Comment by: PT (David Alexander) (Oct-17-2010) Web site
What is needed is to look statistically at objectively defined measures of global weather and climate anomalies, and also to see whether those changes match climate model predictions. If one simply says "Look how bad that drought is" and "See what happened with these hurricanes", there is a major risk of interpreting impressions about climate for one's own preconceived opinions.
There have been articles and observations regarding already-occuring changes. One of the most easily measured, most visible, and often heard observations is the retreat of glaciers steadily, world-wide. There are also broader articles such as this one that point to a wide variety of changes, but are not totally rigorous.
My sense is that most measurement trends are not yet clear, but the two that are clear are temperature increase globally (and in a way that matches model predictions), as well as glacial shrinking.
Comment by: City Worker (Oct-3-2010)
On the topic of global warming, besides the issue of the average global temperatures rising, weren’t scientists predicting, as the result of global warming, incredibly large changes in global weather patterns and violent weather conditions not seen to date? For instance, didn’t they say that although they couldn’t say where, what will happen, they could say that we could expect, for instance, to see droughts where water was plenty and violent storms – hurricanes, tornados, and such – in areas not used to that type of weather? And aren’t we starting to see that? (For instance, not only are hurricanes and tornados and floods increasing in ferocity, but they’re beginning to happen in areas which, until recently, had no records of violent weather like tornados.) I was wondering: is anyone talking about this? For instance, is anyone saying: “I told you there would be wild swings in temperature patterns globally and weather extremes we haven’t recorded up until now. And it’s resulting from global warming, as we predicted.” I would think such talk might help to convince people of the urgency of action. If I’ve got this wrong, well, as Emily Litella from Saturday Night Live from bygone days used to say, “Never mind”.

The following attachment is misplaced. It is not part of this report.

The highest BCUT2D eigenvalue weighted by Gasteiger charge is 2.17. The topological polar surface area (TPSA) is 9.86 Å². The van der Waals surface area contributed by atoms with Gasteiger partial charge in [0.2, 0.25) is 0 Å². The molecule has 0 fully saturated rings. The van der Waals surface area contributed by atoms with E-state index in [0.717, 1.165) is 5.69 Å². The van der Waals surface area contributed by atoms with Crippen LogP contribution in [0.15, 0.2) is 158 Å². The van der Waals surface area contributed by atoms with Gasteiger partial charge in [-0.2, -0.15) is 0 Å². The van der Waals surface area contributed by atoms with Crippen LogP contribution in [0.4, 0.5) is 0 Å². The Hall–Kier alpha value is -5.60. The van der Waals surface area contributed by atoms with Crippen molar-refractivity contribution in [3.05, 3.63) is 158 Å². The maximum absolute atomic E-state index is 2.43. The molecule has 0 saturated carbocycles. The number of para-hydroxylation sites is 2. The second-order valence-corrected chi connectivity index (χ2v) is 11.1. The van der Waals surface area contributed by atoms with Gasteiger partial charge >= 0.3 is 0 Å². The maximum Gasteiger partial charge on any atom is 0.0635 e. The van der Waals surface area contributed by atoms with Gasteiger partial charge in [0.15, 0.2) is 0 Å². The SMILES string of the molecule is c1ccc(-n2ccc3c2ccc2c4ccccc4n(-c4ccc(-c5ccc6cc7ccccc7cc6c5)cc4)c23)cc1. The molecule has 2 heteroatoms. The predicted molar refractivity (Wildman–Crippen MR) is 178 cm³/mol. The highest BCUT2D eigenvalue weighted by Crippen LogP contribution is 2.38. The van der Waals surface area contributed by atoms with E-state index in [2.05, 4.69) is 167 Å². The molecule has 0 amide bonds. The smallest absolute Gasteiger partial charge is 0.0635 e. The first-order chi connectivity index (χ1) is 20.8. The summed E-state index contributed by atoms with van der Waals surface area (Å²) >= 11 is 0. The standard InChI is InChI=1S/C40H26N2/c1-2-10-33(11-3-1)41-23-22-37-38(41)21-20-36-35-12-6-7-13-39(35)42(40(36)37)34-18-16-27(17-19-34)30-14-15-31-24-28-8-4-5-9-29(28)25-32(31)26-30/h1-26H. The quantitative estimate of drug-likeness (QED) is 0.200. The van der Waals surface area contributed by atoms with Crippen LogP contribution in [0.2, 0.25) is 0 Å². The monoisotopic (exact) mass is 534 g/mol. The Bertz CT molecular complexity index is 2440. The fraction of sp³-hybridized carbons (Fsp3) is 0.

Peter Sinclair is a long-time advocate of environmental awareness and energy alternatives. An award winning graphic artist, illustrator, and animator, Mr. Sinclair runs Greenman Studio from his home in Midland, MI.
Mr. Sinclair's cartoons and illustrations have appeared in newspapers around the world, and his work has been profiled in numerous publications, including the New York Times, The Utne Reader, and HaAretz of Jerusalem.
Constantly updated information, made vivid with striking, clear graphics and animations, many derived from NASA, The National Snow and Ice Data Center, and top international sources, an expert knowledge of the issues of energy and environment, and an informal, good humored delivery, make difficult concepts easy to see and grasp.